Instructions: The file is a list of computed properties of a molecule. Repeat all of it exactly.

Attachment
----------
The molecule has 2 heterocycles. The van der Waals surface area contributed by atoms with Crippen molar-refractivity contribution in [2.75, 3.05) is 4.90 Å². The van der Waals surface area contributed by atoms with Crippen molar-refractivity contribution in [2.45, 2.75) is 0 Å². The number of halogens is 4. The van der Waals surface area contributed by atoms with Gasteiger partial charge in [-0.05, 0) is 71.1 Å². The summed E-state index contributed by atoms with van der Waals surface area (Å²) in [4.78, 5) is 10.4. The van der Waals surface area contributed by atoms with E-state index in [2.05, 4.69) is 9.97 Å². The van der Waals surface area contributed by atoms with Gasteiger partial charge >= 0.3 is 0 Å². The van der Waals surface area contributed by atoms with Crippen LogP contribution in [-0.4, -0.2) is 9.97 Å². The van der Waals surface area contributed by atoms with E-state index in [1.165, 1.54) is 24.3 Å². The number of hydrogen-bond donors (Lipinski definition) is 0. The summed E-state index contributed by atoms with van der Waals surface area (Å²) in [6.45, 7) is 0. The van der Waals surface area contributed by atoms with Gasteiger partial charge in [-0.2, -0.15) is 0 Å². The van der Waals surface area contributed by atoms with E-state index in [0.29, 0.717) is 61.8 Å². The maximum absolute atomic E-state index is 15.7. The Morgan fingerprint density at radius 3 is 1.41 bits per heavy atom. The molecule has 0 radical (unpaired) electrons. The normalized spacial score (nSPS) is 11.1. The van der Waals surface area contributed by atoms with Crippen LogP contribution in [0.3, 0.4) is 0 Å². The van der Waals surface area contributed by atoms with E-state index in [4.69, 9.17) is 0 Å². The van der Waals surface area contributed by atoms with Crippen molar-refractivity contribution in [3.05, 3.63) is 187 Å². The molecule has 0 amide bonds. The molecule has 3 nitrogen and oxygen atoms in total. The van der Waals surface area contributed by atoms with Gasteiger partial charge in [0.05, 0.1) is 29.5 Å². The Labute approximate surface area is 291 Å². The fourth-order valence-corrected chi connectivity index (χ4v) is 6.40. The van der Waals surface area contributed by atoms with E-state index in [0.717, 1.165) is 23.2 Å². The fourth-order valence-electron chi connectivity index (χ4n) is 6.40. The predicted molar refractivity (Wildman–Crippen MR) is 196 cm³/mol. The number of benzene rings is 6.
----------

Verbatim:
The molecule has 2 heterocycles. The van der Waals surface area contributed by atoms with Crippen molar-refractivity contribution in [2.75, 3.05) is 4.90 Å². The van der Waals surface area contributed by atoms with Crippen molar-refractivity contribution in [2.45, 2.75) is 0 Å². The number of halogens is 4. The van der Waals surface area contributed by atoms with Gasteiger partial charge in [-0.05, 0) is 71.1 Å². The summed E-state index contributed by atoms with van der Waals surface area (Å²) in [4.78, 5) is 10.4. The van der Waals surface area contributed by atoms with E-state index in [2.05, 4.69) is 9.97 Å². The van der Waals surface area contributed by atoms with Gasteiger partial charge >= 0.3 is 0 Å². The van der Waals surface area contributed by atoms with Crippen LogP contribution in [-0.4, -0.2) is 9.97 Å². The van der Waals surface area contributed by atoms with E-state index in [1.165, 1.54) is 24.3 Å². The number of hydrogen-bond donors (Lipinski definition) is 0. The summed E-state index contributed by atoms with van der Waals surface area (Å²) in [6.45, 7) is 0. The van der Waals surface area contributed by atoms with Gasteiger partial charge in [-0.2, -0.15) is 0 Å². The van der Waals surface area contributed by atoms with E-state index in [0.29, 0.717) is 61.8 Å². The maximum absolute atomic E-state index is 15.7. The Morgan fingerprint density at radius 3 is 1.41 bits per heavy atom. The molecule has 0 radical (unpaired) electrons. The normalized spacial score (nSPS) is 11.1. The van der Waals surface area contributed by atoms with Crippen LogP contribution in [0.3, 0.4) is 0 Å². The van der Waals surface area contributed by atoms with E-state index in [4.69, 9.17) is 0 Å². The van der Waals surface area contributed by atoms with Crippen molar-refractivity contribution in [3.05, 3.63) is 187 Å². The molecule has 0 amide bonds. The molecule has 3 nitrogen and oxygen atoms in total. The van der Waals surface area contributed by atoms with Gasteiger partial charge in [0.05, 0.1) is 29.5 Å². The Labute approximate surface area is 291 Å². The fourth-order valence-corrected chi connectivity index (χ4v) is 6.40. The van der Waals surface area contributed by atoms with E-state index in [0.717, 1.165) is 23.2 Å². The fourth-order valence-electron chi connectivity index (χ4n) is 6.40. The predicted molar refractivity (Wildman–Crippen MR) is 196 cm³/mol. The number of benzene rings is 6.